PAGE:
Matter of Fitzpatrick v Fitzpatrick
2010 NY Slip Op 07443 [77 AD3d 1108]
October 21, 2010
Appellate Division, Third Department
Published by New York State Law Reporting Bureau pursuant to Judiciary Law § 431.
As corrected through Wednesday, December 15, 2010

In the Matter of Michael Fitzpatrick, Appellant,
Cindy Fitzpatrick, Respondent. (And Another Related Proceeding.)

[*1] Matthew Hug, Troy, for appellant. Mary Cosgrove Militano, Scotia, attorney for the children.

Cardona, P.J. Appeals (1) from an order of the Family Court of Washington County (Pritzker, J.), entered September 9, 2009, which, among other things, partially granted petitioner's application, in a proceeding pursuant to Family Ct Act article 6, to modify a prior visitation order, and (2) from an order of said court, entered September 4, 2009, which dismissed petitioner's application, in a proceeding pursuant to Family Ct Act article 6, to hold respondent in violation of a prior order.

Pursuant to a March 2008 Family Court order entered upon stipulation, petitioner (hereinafter the father) and respondent (hereinafter the mother) share joint legal and physical custody of their two sons, Cody (born 1996) and Colton (born 1998). In 2009, the parties each petitioned to modify custody, however, the mother's petition was ultimately withdrawn. In addition, the father filed a petition alleging that the mother violated a separate Family Court order requiring her to delete both children's accounts from the MySpace social networking site. Following a fact-finding hearing, the court determined that there was no significant change in [*2]circumstances and declined to modify the custody arrangement.[FN1] By separate order, the court dismissed the violation petition. The father appeals from both orders.

Turning first to the father's contention that Family Court erred in denying his request to alter the custody arrangement, we note that "[m]odification of an established custody arrangement requires 'a showing of sufficient change in circumstances reflecting a real need for change in order to insure the continued best interest of the child' " (Matter of Rue v Carpenter, 69 AD3d 1238, 1239 [2010], quoting Matter of Martin v Martin, 61 AD3d 1297, 1298 [2009]; see Matter of Eck v Eck, 57 AD3d 1243, 1244 [2008]). Under the 2008 order, the parties' custody schedule results in the children spending weekends with the mother and most school nights with the father. The parties share custody equally during school vacations and holidays. The father contends that the children's poor academic performance, as well as their misbehavior at school and at home, establish a change in circumstances warranting modification of that arrangement to allow him custody during the full school week and on one weekend each month.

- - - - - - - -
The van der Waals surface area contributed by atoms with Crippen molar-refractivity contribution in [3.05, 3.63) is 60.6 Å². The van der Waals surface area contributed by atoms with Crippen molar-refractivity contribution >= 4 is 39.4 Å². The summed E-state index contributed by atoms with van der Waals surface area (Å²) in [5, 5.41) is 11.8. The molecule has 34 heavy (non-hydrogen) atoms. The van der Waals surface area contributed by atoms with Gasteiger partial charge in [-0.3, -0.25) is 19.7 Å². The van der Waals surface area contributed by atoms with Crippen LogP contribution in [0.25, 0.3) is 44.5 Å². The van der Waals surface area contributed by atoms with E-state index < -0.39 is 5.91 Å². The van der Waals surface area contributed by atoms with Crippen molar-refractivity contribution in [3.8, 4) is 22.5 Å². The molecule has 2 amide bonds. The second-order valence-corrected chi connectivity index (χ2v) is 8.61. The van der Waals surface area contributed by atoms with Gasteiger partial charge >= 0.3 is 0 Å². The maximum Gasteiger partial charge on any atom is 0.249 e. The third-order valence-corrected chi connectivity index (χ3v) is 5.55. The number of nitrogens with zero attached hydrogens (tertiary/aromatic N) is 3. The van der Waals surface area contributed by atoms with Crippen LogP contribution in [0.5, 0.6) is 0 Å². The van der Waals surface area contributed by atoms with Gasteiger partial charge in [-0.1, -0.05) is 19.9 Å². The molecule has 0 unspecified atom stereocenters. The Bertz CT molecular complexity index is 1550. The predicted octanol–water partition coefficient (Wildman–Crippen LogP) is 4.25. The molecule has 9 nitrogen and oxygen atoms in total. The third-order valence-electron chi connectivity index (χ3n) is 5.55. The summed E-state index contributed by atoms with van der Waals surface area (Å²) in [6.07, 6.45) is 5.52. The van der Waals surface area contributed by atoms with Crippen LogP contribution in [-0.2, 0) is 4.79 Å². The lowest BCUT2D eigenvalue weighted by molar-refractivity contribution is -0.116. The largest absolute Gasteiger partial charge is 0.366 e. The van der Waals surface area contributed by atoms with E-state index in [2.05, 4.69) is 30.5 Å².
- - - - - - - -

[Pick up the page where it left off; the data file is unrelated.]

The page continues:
Upon reviewing this record, which includes, among other things, the parties' testimony, transcripts of the Lincoln hearings, and the psychological report evaluating the custody arrangement, we find "a sound and substantial basis" (Matter of Eck v Eck, 57 AD3d at 1245; see Matter of Bronson v Bronson, 63 AD3d 1205, 1206 [2009]) for Family Court's conclusion that the children's academic and behavioral problems are caused not by the existing custody arrangement, but rather by the long-standing animosity between the parties.[FN2] The father has not shown that a change in custody would alleviate that situation or otherwise enhance the children's welfare (see Matter of Bronson v Bronson, 63 AD3d at 1206). Indeed, under the existing arrangement, the father presently has custody of the children on the majority of school nights, and he submitted no proof that the mother's influence has adversely affected their schoolwork or caused their problems with classmates.

With respect to the violation petition, Family Court credited the mother's testimony that she deleted the children's MySpace accounts as quickly as possible given the technical problems she encountered, and that she allowed Cody access to her personal account strictly for the limited purpose of chatting with his friends and only after the attorney for the children advised her that doing so would not violate the court's order. Given the court's opportunity to observe the mother's testimony, we defer to its assessment of her credibility (see Matter of Shelby B., 55 AD3d 986, 988 [2008]; Matter of Blaize F., 48 AD3d 1007, 1009 [2008]). Accepting that credibility determination, we find that the father did not meet his burden of demonstrating by "clear and convincing evidence" that the mother willfully violated the court's order (Matter of Blaize F., 48 AD3d at 1008; see Matter of Shelby B., 55 AD3d at 987).

To the extent that the father argues that the mother violated a different order of the court by allowing her boyfriend to drive with the children in the car, we note that this conduct was not [*3]a subject of the violation petition and, in any event, the court expressly noted that it would consider the matter relative to the request for modification.

Peters, Rose, Malone Jr. and Stein, JJ., concur. Ordered that the orders are affirmed, without costs.


Footnote 1: Family Court did modify the prior custody order by adding certain conditions that are not challenged by either party.

Footnote 2: Family Court addressed its concerns in that regard by ordering the parties, among other things, to attend parenting classes and enroll the children in mental health counseling.